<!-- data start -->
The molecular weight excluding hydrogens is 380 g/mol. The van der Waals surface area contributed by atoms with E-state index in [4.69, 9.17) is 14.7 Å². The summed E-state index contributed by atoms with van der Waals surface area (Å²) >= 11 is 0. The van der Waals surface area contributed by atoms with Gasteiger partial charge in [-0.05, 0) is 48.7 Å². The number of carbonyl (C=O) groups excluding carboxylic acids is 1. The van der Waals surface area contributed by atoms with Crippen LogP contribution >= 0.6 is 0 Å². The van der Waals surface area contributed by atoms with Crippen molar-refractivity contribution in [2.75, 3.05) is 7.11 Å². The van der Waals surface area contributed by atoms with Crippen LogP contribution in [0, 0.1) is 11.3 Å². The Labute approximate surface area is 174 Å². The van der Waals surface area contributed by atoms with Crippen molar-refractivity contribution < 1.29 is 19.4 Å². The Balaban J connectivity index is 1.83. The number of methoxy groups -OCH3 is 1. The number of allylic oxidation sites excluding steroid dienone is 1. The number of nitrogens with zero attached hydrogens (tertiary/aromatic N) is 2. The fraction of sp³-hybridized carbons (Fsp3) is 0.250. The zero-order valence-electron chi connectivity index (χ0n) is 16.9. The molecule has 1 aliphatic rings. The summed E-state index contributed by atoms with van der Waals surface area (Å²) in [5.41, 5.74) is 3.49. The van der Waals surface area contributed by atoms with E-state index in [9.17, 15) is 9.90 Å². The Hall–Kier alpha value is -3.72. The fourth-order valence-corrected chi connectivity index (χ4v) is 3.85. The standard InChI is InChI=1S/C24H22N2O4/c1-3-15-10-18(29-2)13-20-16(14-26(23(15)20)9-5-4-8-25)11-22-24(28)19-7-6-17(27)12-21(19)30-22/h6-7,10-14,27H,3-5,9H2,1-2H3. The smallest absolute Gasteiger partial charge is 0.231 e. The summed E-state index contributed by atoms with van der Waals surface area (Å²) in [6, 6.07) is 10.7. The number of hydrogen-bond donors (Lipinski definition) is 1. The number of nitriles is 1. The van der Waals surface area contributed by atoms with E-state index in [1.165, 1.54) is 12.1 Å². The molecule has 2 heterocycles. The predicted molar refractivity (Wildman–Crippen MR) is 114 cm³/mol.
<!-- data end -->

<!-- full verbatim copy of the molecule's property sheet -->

The molecular weight excluding hydrogens is 380 g/mol. The van der Waals surface area contributed by atoms with E-state index in [4.69, 9.17) is 14.7 Å². The summed E-state index contributed by atoms with van der Waals surface area (Å²) >= 11 is 0. The van der Waals surface area contributed by atoms with Gasteiger partial charge in [-0.05, 0) is 48.7 Å². The number of carbonyl (C=O) groups excluding carboxylic acids is 1. The van der Waals surface area contributed by atoms with Crippen LogP contribution >= 0.6 is 0 Å². The van der Waals surface area contributed by atoms with Crippen molar-refractivity contribution in [2.75, 3.05) is 7.11 Å². The van der Waals surface area contributed by atoms with Crippen LogP contribution in [0, 0.1) is 11.3 Å². The Labute approximate surface area is 174 Å². The van der Waals surface area contributed by atoms with Crippen molar-refractivity contribution < 1.29 is 19.4 Å². The Balaban J connectivity index is 1.83. The number of methoxy groups -OCH3 is 1. The number of allylic oxidation sites excluding steroid dienone is 1. The number of nitrogens with zero attached hydrogens (tertiary/aromatic N) is 2. The fraction of sp³-hybridized carbons (Fsp3) is 0.250. The zero-order valence-electron chi connectivity index (χ0n) is 16.9. The molecule has 1 aliphatic rings. The summed E-state index contributed by atoms with van der Waals surface area (Å²) in [5.41, 5.74) is 3.49. The van der Waals surface area contributed by atoms with E-state index in [9.17, 15) is 9.90 Å². The Hall–Kier alpha value is -3.72. The fourth-order valence-corrected chi connectivity index (χ4v) is 3.85. The standard InChI is InChI=1S/C24H22N2O4/c1-3-15-10-18(29-2)13-20-16(14-26(23(15)20)9-5-4-8-25)11-22-24(28)19-7-6-17(27)12-21(19)30-22/h6-7,10-14,27H,3-5,9H2,1-2H3. The smallest absolute Gasteiger partial charge is 0.231 e. The summed E-state index contributed by atoms with van der Waals surface area (Å²) in [6, 6.07) is 10.7. The number of hydrogen-bond donors (Lipinski definition) is 1. The number of nitriles is 1. The van der Waals surface area contributed by atoms with E-state index in [1.165, 1.54) is 12.1 Å². The molecule has 2 heterocycles. The predicted molar refractivity (Wildman–Crippen MR) is 114 cm³/mol.